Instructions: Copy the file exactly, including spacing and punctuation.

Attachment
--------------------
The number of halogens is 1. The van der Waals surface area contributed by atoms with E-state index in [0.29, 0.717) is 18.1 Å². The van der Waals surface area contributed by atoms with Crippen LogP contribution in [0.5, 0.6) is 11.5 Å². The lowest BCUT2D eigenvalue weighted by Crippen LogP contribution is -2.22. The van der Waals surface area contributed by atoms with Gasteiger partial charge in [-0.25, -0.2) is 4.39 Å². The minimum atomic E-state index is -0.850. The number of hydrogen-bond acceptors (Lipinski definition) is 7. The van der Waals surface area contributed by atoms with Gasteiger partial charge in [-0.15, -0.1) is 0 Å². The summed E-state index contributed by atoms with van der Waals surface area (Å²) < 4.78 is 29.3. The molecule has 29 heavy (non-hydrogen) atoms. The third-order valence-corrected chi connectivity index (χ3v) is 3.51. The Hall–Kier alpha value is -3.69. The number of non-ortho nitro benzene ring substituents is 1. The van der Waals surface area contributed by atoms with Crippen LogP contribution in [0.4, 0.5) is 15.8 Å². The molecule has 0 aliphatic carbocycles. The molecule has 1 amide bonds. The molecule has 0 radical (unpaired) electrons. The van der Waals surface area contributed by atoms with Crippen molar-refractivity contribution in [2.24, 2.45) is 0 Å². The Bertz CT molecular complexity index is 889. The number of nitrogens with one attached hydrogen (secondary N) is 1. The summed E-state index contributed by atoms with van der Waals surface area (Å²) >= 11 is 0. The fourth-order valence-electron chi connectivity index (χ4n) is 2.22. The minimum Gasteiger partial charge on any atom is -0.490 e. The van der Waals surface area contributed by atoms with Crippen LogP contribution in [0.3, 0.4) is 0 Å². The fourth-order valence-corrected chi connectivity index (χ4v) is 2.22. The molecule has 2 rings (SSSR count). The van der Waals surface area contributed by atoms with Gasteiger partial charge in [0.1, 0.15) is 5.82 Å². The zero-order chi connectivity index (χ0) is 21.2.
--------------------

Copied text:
The number of halogens is 1. The van der Waals surface area contributed by atoms with E-state index in [0.29, 0.717) is 18.1 Å². The van der Waals surface area contributed by atoms with Crippen LogP contribution in [0.5, 0.6) is 11.5 Å². The lowest BCUT2D eigenvalue weighted by Crippen LogP contribution is -2.22. The van der Waals surface area contributed by atoms with Gasteiger partial charge in [-0.25, -0.2) is 4.39 Å². The minimum atomic E-state index is -0.850. The number of hydrogen-bond acceptors (Lipinski definition) is 7. The van der Waals surface area contributed by atoms with Gasteiger partial charge in [-0.15, -0.1) is 0 Å². The summed E-state index contributed by atoms with van der Waals surface area (Å²) < 4.78 is 29.3. The molecule has 29 heavy (non-hydrogen) atoms. The third-order valence-corrected chi connectivity index (χ3v) is 3.51. The Hall–Kier alpha value is -3.69. The number of non-ortho nitro benzene ring substituents is 1. The van der Waals surface area contributed by atoms with Crippen LogP contribution in [0.4, 0.5) is 15.8 Å². The molecule has 0 aliphatic carbocycles. The molecule has 1 amide bonds. The molecule has 0 radical (unpaired) electrons. The van der Waals surface area contributed by atoms with Crippen molar-refractivity contribution in [2.24, 2.45) is 0 Å². The Bertz CT molecular complexity index is 889. The number of nitrogens with one attached hydrogen (secondary N) is 1. The summed E-state index contributed by atoms with van der Waals surface area (Å²) >= 11 is 0. The fourth-order valence-electron chi connectivity index (χ4n) is 2.22. The minimum Gasteiger partial charge on any atom is -0.490 e. The van der Waals surface area contributed by atoms with Crippen LogP contribution in [0.3, 0.4) is 0 Å². The fourth-order valence-corrected chi connectivity index (χ4v) is 2.22. The molecule has 2 rings (SSSR count). The van der Waals surface area contributed by atoms with Gasteiger partial charge in [0.1, 0.15) is 5.82 Å². The zero-order chi connectivity index (χ0) is 21.2.